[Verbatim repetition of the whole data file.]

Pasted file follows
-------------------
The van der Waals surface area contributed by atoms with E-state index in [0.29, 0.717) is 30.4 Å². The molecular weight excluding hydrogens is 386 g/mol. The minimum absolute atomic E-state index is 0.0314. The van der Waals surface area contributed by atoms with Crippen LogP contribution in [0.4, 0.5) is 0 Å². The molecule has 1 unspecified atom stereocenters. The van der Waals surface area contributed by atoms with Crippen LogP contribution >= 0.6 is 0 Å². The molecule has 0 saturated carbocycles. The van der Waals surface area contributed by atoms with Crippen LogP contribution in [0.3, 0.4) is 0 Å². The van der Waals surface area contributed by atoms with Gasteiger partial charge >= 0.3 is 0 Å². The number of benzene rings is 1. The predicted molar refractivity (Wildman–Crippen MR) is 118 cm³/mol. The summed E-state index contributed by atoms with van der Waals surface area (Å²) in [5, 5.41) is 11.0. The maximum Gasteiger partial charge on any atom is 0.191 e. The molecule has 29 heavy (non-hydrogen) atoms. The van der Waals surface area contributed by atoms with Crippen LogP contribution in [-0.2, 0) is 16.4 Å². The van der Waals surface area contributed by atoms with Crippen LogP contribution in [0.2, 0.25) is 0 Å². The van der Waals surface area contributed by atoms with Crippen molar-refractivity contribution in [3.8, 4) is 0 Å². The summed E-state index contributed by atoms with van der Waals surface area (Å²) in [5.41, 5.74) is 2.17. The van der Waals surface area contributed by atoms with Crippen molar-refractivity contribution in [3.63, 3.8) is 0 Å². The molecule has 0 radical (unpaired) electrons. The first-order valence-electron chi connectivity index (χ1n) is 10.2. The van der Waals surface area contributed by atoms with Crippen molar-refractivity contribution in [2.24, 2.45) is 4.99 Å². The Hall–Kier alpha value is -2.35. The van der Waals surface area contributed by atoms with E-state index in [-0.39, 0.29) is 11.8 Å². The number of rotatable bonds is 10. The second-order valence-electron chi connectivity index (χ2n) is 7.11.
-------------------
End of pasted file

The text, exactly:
The van der Waals surface area contributed by atoms with E-state index in [0.29, 0.717) is 30.4 Å². The molecular weight excluding hydrogens is 386 g/mol. The minimum absolute atomic E-state index is 0.0314. The van der Waals surface area contributed by atoms with Crippen LogP contribution in [0.4, 0.5) is 0 Å². The molecule has 1 unspecified atom stereocenters. The van der Waals surface area contributed by atoms with Crippen LogP contribution >= 0.6 is 0 Å². The molecule has 0 saturated carbocycles. The van der Waals surface area contributed by atoms with Crippen LogP contribution in [0.3, 0.4) is 0 Å². The van der Waals surface area contributed by atoms with Gasteiger partial charge >= 0.3 is 0 Å². The number of benzene rings is 1. The predicted molar refractivity (Wildman–Crippen MR) is 118 cm³/mol. The summed E-state index contributed by atoms with van der Waals surface area (Å²) in [5, 5.41) is 11.0. The maximum Gasteiger partial charge on any atom is 0.191 e. The molecule has 29 heavy (non-hydrogen) atoms. The van der Waals surface area contributed by atoms with Crippen LogP contribution in [-0.2, 0) is 16.4 Å². The van der Waals surface area contributed by atoms with Crippen LogP contribution in [0.2, 0.25) is 0 Å². The van der Waals surface area contributed by atoms with Crippen molar-refractivity contribution in [3.8, 4) is 0 Å². The summed E-state index contributed by atoms with van der Waals surface area (Å²) in [5.41, 5.74) is 2.17. The van der Waals surface area contributed by atoms with Crippen molar-refractivity contribution in [3.63, 3.8) is 0 Å². The molecule has 0 radical (unpaired) electrons. The first-order valence-electron chi connectivity index (χ1n) is 10.2. The van der Waals surface area contributed by atoms with Crippen molar-refractivity contribution in [2.24, 2.45) is 4.99 Å². The Hall–Kier alpha value is -2.35. The van der Waals surface area contributed by atoms with E-state index in [-0.39, 0.29) is 11.8 Å². The number of rotatable bonds is 10. The second-order valence-electron chi connectivity index (χ2n) is 7.11.